Daniel Werner of SPLC Testifies to EEOC

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On June 17, 2015 Daniel Werner Senior, Supervising Attorney at Southern Poverty Law Center, was honored to testify in front of the Equal Employment Opportunity Commission.  Werner opened by addressing the issue of retaliation against immigrant and migrant workers as a particularly susceptible demographic for three principle reasons.  He cited abusive employer threats of deportation, lack of portability between jobs due to visa restrictions, and lack of resources in workers’ home countries to support reintegration and fairness upon dismissal or decision to leave a position.

Werner went on to produce recommendations for the establishment and enforcement of tactics to combat these barriers.  Werner stressed that reducing vulnerability of immigrant and migrant workers to retaliation requires in part political solutions, including comprehensive immigration reforms, tightened controls over foreign labor recruitment markets, legislative fixes, and development of civil society resources in other countries.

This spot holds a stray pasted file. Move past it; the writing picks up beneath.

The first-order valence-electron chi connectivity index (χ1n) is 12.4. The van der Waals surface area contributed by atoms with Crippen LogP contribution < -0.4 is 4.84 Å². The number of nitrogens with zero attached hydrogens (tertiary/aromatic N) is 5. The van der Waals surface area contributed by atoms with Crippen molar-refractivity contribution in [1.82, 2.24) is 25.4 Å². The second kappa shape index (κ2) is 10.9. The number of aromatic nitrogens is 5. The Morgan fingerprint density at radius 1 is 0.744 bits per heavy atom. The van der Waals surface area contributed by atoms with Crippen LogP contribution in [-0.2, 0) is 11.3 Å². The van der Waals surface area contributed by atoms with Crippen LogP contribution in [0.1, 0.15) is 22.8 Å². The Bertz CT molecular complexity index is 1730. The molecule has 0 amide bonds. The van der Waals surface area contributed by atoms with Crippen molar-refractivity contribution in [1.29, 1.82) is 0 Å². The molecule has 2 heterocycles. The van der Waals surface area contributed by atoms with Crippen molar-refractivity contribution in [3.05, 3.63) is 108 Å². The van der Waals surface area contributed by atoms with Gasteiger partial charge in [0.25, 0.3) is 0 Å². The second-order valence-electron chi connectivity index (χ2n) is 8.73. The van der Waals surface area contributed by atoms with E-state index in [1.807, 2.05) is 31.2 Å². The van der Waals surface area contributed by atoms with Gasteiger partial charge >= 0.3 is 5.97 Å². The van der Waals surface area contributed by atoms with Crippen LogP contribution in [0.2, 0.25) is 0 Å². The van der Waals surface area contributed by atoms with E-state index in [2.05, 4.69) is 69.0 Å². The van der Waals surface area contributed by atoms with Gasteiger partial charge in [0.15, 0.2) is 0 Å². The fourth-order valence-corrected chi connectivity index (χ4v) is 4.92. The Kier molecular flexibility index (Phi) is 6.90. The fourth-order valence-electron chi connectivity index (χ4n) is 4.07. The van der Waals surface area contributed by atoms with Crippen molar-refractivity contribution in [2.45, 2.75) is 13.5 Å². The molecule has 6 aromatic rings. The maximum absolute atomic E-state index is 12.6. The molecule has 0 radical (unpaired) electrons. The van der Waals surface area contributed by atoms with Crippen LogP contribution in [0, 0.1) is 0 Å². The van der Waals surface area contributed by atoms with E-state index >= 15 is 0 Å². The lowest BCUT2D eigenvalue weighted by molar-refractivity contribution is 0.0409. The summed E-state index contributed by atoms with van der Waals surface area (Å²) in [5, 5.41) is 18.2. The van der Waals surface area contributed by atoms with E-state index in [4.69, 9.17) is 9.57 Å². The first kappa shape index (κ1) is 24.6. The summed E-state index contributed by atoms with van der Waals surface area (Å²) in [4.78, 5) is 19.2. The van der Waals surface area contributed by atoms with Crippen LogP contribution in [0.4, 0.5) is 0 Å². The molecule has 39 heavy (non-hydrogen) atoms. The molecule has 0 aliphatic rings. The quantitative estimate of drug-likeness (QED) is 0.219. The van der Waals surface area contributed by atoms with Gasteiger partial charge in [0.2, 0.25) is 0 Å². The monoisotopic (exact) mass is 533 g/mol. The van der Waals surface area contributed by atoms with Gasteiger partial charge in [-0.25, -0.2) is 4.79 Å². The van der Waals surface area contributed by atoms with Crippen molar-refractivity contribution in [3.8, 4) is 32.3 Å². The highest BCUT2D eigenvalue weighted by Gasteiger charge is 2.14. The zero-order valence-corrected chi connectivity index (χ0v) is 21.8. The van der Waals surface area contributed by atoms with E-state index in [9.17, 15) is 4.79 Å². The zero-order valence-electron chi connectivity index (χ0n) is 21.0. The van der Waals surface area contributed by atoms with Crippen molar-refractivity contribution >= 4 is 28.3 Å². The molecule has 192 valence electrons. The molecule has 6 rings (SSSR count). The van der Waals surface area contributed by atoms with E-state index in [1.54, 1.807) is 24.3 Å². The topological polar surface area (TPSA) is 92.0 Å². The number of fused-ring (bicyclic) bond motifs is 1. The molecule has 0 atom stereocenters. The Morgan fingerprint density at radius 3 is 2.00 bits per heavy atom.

Some concrete steps were also outlined to expedite the process of implementation:

  • Establishment of a rapid response team to immediately investigate and seek remedies- such as temporary restraining orders or preliminary injunctions- where immigrant workers face retaliatory deportation, visa repeal, violence or blacklisting.
  • Continue to certify U visas.
  • Continue to develop strategies designed to protect immigrant worker claimants over the course of EEOC litigation.
  • Seek maximum money damages and strong injunctive relief for retaliation claims
  • Develop relationships with reputable NGOs and trusted government agencies in support countries
  • Collaborate with U.S. federal and state agencies to prevent unscrupulous contactors and employers from recruiting and hiring migrant workers.
  • Remain vigilant about possible human trafficking, and make referrals to law enforcement and service providors where the EEOC suspects human trafficking has occurred.

Werner notes that in many cases, retaliation or the threat of retaliation is a central component of the coercion traffickers use to maintain compliance from workers. He suggests that when the EEOC has identified retaliation against immigrant workers, it should automatically assess whether the retaliation rises to the level of human trafficking.

To read the full written testimony, click here